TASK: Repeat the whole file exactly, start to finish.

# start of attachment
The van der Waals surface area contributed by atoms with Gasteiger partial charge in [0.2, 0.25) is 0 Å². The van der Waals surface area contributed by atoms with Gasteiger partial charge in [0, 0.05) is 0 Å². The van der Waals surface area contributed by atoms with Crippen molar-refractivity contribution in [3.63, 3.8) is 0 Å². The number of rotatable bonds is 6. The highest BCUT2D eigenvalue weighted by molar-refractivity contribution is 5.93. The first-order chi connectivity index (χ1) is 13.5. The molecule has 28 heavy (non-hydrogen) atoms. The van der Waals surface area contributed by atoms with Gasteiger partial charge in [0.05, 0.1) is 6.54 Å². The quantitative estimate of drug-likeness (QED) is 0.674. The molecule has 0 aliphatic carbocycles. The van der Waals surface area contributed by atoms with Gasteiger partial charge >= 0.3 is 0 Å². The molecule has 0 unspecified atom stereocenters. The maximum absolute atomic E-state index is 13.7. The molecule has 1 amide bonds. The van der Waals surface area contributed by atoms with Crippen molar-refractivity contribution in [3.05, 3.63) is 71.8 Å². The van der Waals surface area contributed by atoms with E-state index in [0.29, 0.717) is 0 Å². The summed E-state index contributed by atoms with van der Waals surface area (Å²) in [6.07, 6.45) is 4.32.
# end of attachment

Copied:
The van der Waals surface area contributed by atoms with Gasteiger partial charge in [0.2, 0.25) is 0 Å². The van der Waals surface area contributed by atoms with Gasteiger partial charge in [0, 0.05) is 0 Å². The van der Waals surface area contributed by atoms with Crippen molar-refractivity contribution in [3.63, 3.8) is 0 Å². The number of rotatable bonds is 6. The highest BCUT2D eigenvalue weighted by molar-refractivity contribution is 5.93. The first-order chi connectivity index (χ1) is 13.5. The molecule has 28 heavy (non-hydrogen) atoms. The van der Waals surface area contributed by atoms with Gasteiger partial charge in [0.05, 0.1) is 6.54 Å². The quantitative estimate of drug-likeness (QED) is 0.674. The molecule has 0 aliphatic carbocycles. The van der Waals surface area contributed by atoms with Gasteiger partial charge >= 0.3 is 0 Å². The molecule has 0 unspecified atom stereocenters. The maximum absolute atomic E-state index is 13.7. The molecule has 1 amide bonds. The van der Waals surface area contributed by atoms with Crippen molar-refractivity contribution in [3.05, 3.63) is 71.8 Å². The van der Waals surface area contributed by atoms with E-state index in [0.29, 0.717) is 0 Å². The summed E-state index contributed by atoms with van der Waals surface area (Å²) in [6.07, 6.45) is 4.32.